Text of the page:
US 6581058 B1 Abstract One exemplary embodiment of a scalable clustering algorithm accesses a database of records having attributes or data fields of both enumerated discrete and ordered values and brings a portion of the data records into a rapid access memory. A cluster model for the data includes a table of probabilities for the enumerated, discrete data fields of the data records. The cluster model for data fields that are ordered comprises a mean and spread of the cluster. The cluster model is updated from the database records brought into the rapid access memory. At least some of the database records in the rapid access memory are summarized and stored within the rapid access memory. A criteria is then evaluated to determine if further data should be accessed from the database to further cluster data records in the database. Based on the evaluating step, additional database records in the database are accessed and brought into the rapid access memory for further updating of the cluster model.
Claims(34) 1. In a computer data processing system, a method for clustering data in a database comprising the steps of:
a) reading data records having both discrete and ordered attributes from a database storage medium and bringing a portion of the data records into a rapid access memory;
b) initializing a cluster model that characterizes the data within the database wherein the cluster model includes a table of probabilities for the enumerated or discrete data attributes of the data records for each cluster of a multiple number of clusters that make up the cluster model and wherein the cluster model for data attributes that are ordered comprises a mean and covariance for each cluster;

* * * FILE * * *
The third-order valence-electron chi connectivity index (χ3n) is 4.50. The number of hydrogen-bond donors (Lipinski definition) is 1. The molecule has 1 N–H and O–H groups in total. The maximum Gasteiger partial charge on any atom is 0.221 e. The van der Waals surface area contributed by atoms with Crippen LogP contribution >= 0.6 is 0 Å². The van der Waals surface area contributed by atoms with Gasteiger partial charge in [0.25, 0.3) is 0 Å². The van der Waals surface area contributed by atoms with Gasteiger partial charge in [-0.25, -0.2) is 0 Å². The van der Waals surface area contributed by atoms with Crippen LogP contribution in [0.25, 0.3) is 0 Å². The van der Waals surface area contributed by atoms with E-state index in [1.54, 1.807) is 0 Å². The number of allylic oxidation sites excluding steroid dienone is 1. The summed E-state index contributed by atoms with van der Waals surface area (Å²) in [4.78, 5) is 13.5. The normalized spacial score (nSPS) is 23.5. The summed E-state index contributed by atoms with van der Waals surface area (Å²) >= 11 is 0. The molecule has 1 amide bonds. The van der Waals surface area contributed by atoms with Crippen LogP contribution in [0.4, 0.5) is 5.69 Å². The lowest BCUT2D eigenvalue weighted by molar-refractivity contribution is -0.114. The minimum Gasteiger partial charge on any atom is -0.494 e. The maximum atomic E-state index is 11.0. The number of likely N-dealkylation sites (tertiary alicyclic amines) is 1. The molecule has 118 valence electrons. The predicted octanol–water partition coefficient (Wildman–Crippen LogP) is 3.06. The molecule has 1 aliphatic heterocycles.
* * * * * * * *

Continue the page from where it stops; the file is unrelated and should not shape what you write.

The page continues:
c) updating the cluster model from the database records brought into the rapid access memory;
d) summarizing at least some of the database records in the rapid access memory and storing a summarization within the rapid access memory;
e) evaluating a criteria to determine if further data should be accessed from the database to further cluster data records in the database; and
f) based on the evaluating step reading an additional number of records from the database storage medium and bringing said additional number of records into the rapid access memory for further updating of the cluster model.
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10. The method of
a) resetting a new model data structure to zero;
b) determining a weighted contribution to the new model for each unsummarized data point; and
c) determining a weighted contribution of the summarized data points to the new model.
11. The method of
a) providing an old model based upon a past modeling iteration;
b) comparing the old model to the new model; and
c) terminating the modeling process when the old model and new model are sufficiently similar.
12. The method of
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17. In a computer data mining system, apparatus for evaluating data in a database comprising:
a) one or more data storage devices for storing a database of data records on a storage medium, said data records including attributes of both discrete or enumerated data and ordered data;
b) a computer having a rapid access memory and an interface to the storage devices for reading data from the storage medium and bringing the data into said rapid access memory for subsequent evaluation; and